1. Melt butter in a large pot. Add celery,

onion, parsnip, garlic, and ginger. Sauté for 5 to 10 minutes.

2. Add wine to deglaze. Reduce wine by half, and then add brandy and Sambuca.

3. Add flour, and cook for 5 to 8 minutes. 4. Soak dry mushrooms for 10 minutes. 5. Add button mushrooms and soaked

mushrooms (along with liquid) to the pot. Add stock and whipping cream.

6. Cook for one hour. Remove from

heat, and blend until you reach desired consistency.

7. Season with salt and pepper, and add the lemon juice.

4. Add cream and bring to a full boil.

After a few minutes, remove from heat.

5. Scoop out any chicken remnants

using a sieve. Add potatoes. Soup is ready to serve when potatoes are fork tender. Season with salt and pepper. *Tip: Save the leftover meat for another dish. Borowka recommends serving with cubed carrots, mashed potatoes, and a light cream-based sauce.

Anna Brooks is an award-winning journalist and graduate student currently living and studying in New York City. 15

Taking Care Of Business:

Balancing Work And Home Life by PHIL WILSON photography by INGRID KUENZEL and DONG KIM

They say you should never work with family. There’s a litany of valid reasons why people say it, yet everywhere you look there are small businesses not only making it work, but excelling while working with their partner day in and day out. For Roselina Hotchkiss, who co-owns the celebrated Edmonton restaurant, Bundok, with her partner Ryan, the opportunity to follow in her parents’ footsteps and work with her spouse makes her happy. “I feel really lucky we have a strong enough relationship to be able to do it. We make a pretty good team”. It also allows the couple to spend more time together which, with two young children, is precious. “Even if it’s just a trip to the Italian Market, I’ll take it”, she adds.


Working together in the business also means sharing in its success together, which is especially relevant with the restaurant placing 8th on Enroute Magazine’s latest Best New Restaurants list. According to Ryan, “Rosie is the only one who will ever love this place as much as I do.” Since they each perform different roles, both partners can feel a special pride in their contribution to the success. Doughnut Party and Moonshine Doughnuts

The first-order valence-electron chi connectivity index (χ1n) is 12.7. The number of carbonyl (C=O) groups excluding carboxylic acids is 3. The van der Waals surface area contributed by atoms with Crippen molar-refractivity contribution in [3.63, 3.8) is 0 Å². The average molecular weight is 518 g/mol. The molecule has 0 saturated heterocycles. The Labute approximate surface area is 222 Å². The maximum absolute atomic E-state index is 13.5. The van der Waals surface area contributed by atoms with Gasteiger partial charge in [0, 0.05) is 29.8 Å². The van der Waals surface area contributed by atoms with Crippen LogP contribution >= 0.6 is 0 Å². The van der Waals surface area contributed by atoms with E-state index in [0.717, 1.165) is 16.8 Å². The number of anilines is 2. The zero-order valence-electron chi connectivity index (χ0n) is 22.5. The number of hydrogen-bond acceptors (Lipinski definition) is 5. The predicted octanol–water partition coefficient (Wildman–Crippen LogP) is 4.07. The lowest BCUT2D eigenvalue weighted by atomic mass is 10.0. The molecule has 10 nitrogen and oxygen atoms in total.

Having complementary skills and roles is also a big plus for Matthew Garrett and Simon Underwood of Edmonton’s Doughnut Party and Moonshine Doughnuts, who say their roles just separated naturally according to each partner’s personality and skill set. They say what made them compatible romantic partners also makes them compatible business partners. In addition to product testing, Matthew’s background in teaching makes him comfortable taking the lead and performing human resources tasks. Simon’s background in Library Science makes him comfortable engaging his methodical side with administrative work as well as running social media. Even with both partners gravitating towards their preferred roles, situations still arise where the two don’t agree. According to Matthew, “As much as we like to believe we are on the same page and always agree on everything, this is not the reality. Good communication is a constant work in progress.”


Bucking the trend of separating work and home, Laurel says that they really don’t do it. “The kids are often in the know on the daily operations of the business, which we think is a positive way to demonstrate the hard work and dedication it takes to be a small business owner. We also bring our family life into work with us, and that helps foster the feelings of extended family, and values we enjoy having with the great people we work with.”